RIYADH: The Hajj and Umrah Ministry is investigating the inaccurate translation of the word “jamarat” into “anthrax,” which led to Sheikh Yusuf Estes making a video warning pilgrims of the mistake and its possible repercussions.

The translation concerned a bag that was a gift to pilgrims, containing small pebbles to use for the “stoning of the devil” upon their return from Muzdalifah. The bag had the correct original Arabic description, which roughly translates as “jamarat pebble bag,” whereas the English version of “jamarat” was translated into “anthrax,” a dangerous infectious disease.

According to SPA, the Ministry of Hajj and Umrah was notified and opened an investigation with the contractor and translator on August 10, before handing them to authorities to take the necessary disciplinary action.

“Anthrax, where did they get that? They get it from Google, it’s not Google’s fault. Google allows people to tell the meaning of the different languages of words,” Sheikh Yusuf said in the video.

Google Translate, the free multilingual machine translator, relies on comparing large quantities of content between pairs of languages to establish patterns and, in most cases, determine the probability that certain words in one language will correspond with a set of words in another. 

Putting Google Translate to the test, Arab News used the platform to translate a name of a type of fish known in the region as “sha’oor” from Arabic to English. The scientific term for the fish is Lethrinus nebulosus, a type of emperor fish most commonly known as the green snapper or sand snapper.  

Google Translate’s translation was “thickness of feeling.”

Though it yields imperfect results, the service can be used at a pinch, though real human translators rather than artificial intelligence are far more likely to lead to more accurate translations.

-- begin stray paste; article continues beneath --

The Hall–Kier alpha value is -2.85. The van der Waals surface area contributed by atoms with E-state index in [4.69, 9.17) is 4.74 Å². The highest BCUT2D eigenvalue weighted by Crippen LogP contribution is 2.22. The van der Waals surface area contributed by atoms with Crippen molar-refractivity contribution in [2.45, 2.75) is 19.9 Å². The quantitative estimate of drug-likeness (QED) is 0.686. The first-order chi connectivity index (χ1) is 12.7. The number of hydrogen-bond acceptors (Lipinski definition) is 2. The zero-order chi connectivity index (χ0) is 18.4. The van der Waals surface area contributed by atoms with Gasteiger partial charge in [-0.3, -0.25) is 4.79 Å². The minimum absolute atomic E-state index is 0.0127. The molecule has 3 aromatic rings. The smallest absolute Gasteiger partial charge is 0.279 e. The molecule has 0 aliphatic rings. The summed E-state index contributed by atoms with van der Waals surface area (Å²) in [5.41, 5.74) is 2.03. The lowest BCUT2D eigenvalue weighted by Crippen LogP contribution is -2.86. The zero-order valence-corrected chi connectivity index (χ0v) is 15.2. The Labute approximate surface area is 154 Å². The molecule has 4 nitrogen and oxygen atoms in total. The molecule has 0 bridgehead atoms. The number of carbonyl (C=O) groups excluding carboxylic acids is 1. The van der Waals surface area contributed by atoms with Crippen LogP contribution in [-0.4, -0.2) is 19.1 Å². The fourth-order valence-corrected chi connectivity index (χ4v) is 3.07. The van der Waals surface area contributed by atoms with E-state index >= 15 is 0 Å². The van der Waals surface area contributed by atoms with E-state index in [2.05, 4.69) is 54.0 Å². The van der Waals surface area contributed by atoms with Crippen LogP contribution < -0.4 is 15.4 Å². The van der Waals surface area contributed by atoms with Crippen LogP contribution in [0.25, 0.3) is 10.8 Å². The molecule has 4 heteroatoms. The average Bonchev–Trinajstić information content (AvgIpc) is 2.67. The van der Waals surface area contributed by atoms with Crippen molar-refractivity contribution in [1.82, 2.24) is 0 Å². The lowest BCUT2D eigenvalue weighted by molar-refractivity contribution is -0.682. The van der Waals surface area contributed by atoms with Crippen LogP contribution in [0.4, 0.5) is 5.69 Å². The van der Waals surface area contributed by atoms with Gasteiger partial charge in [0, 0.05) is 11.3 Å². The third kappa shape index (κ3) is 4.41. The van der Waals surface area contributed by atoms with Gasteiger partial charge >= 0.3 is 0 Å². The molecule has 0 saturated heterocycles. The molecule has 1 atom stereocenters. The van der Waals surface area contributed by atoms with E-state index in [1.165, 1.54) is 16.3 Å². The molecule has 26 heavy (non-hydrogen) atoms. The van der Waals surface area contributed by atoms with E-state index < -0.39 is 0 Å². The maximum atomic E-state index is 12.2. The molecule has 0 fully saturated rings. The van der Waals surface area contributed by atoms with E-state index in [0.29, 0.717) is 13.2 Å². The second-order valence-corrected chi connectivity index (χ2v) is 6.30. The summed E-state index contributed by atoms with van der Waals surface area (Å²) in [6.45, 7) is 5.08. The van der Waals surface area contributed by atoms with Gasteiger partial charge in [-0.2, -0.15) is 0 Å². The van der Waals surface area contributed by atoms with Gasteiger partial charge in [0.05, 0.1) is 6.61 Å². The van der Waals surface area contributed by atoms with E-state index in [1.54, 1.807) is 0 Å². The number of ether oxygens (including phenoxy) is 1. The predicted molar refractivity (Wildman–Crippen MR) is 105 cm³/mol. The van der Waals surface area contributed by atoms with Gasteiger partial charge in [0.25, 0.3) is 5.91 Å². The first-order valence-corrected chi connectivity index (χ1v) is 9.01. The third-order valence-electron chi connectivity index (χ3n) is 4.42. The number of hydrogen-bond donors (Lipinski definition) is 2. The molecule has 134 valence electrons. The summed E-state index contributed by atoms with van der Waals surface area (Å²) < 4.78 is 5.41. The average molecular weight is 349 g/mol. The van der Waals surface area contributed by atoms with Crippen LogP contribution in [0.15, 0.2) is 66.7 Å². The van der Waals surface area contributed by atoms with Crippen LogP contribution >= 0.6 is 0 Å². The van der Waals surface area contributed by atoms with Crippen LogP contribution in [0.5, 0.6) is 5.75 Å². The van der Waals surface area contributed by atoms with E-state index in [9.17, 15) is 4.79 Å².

Speaking to Arab News, Dr. Gisele Riachy, director of the Center for Languages and Translation at the Lebanese University in Beirut, explained how the mistranslation of “jamarat” could have happened.

“We have two possibilities, it was either translated by Google Translate or the translator was provided with a single sentence and therefore didn’t understand the meaning of “jamarat,” she said.

“The translator may have not taken into consideration the general context of the word, which has certain religious connotations, therefore it should have been borrowed, translated by the “Stoning of the Devil” or even left as it is.”

Dr. Riachy said that the word anthrax cannot be translated without an accompanying adjective for a better explanation of the term.

“What surprised me is that when translating the word “jamarat” from Arabic to English, the word should have been accompanied with the adjective “khabitha,” or malignant in Arabic, for it to be translated to “anthrax” in English. That is why I am confused and I do not think Google Translate would have translated it into “anthrax” if the Arabic version didn’t include the word “khabitha.”

Sheikh Yusuf Estes’ video was intended for those who would like to take the small bags home as a souvenir or gift, sending a message that the mistranslation could cause the traveler trouble with customs in their own countries.